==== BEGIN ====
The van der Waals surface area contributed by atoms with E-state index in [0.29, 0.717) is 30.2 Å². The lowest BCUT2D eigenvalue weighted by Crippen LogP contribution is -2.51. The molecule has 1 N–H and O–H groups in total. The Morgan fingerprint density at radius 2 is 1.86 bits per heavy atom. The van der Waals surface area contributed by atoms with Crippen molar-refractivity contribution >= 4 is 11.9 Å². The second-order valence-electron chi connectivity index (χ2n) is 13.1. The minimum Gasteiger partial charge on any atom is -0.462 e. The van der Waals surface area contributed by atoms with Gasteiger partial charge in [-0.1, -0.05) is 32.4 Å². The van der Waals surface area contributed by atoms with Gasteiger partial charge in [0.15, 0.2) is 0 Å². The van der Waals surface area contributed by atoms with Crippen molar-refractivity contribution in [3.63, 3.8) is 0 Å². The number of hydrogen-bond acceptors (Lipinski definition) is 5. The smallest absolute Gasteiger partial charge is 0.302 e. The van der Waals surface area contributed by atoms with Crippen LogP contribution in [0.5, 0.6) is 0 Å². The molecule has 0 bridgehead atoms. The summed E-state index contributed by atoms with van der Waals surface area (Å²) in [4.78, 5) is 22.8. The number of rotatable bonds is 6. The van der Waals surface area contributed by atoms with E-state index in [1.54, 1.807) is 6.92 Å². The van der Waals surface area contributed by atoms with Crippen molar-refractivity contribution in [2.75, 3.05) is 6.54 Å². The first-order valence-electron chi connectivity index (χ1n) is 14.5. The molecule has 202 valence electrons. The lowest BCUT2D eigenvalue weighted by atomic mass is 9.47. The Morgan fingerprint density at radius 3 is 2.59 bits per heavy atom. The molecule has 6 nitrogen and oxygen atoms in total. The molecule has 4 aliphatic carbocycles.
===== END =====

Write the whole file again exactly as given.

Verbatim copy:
The van der Waals surface area contributed by atoms with E-state index in [0.29, 0.717) is 30.2 Å². The lowest BCUT2D eigenvalue weighted by Crippen LogP contribution is -2.51. The molecule has 1 N–H and O–H groups in total. The Morgan fingerprint density at radius 2 is 1.86 bits per heavy atom. The van der Waals surface area contributed by atoms with Crippen molar-refractivity contribution >= 4 is 11.9 Å². The second-order valence-electron chi connectivity index (χ2n) is 13.1. The minimum Gasteiger partial charge on any atom is -0.462 e. The van der Waals surface area contributed by atoms with Gasteiger partial charge in [-0.1, -0.05) is 32.4 Å². The van der Waals surface area contributed by atoms with Gasteiger partial charge in [0.15, 0.2) is 0 Å². The van der Waals surface area contributed by atoms with Crippen molar-refractivity contribution in [3.63, 3.8) is 0 Å². The number of hydrogen-bond acceptors (Lipinski definition) is 5. The smallest absolute Gasteiger partial charge is 0.302 e. The van der Waals surface area contributed by atoms with Crippen LogP contribution in [0.5, 0.6) is 0 Å². The molecule has 0 bridgehead atoms. The summed E-state index contributed by atoms with van der Waals surface area (Å²) in [4.78, 5) is 22.8. The number of rotatable bonds is 6. The van der Waals surface area contributed by atoms with E-state index in [1.54, 1.807) is 6.92 Å². The van der Waals surface area contributed by atoms with Crippen molar-refractivity contribution in [2.75, 3.05) is 6.54 Å². The first-order valence-electron chi connectivity index (χ1n) is 14.5. The molecule has 202 valence electrons. The lowest BCUT2D eigenvalue weighted by atomic mass is 9.47. The Morgan fingerprint density at radius 3 is 2.59 bits per heavy atom. The molecule has 6 nitrogen and oxygen atoms in total. The molecule has 4 aliphatic carbocycles.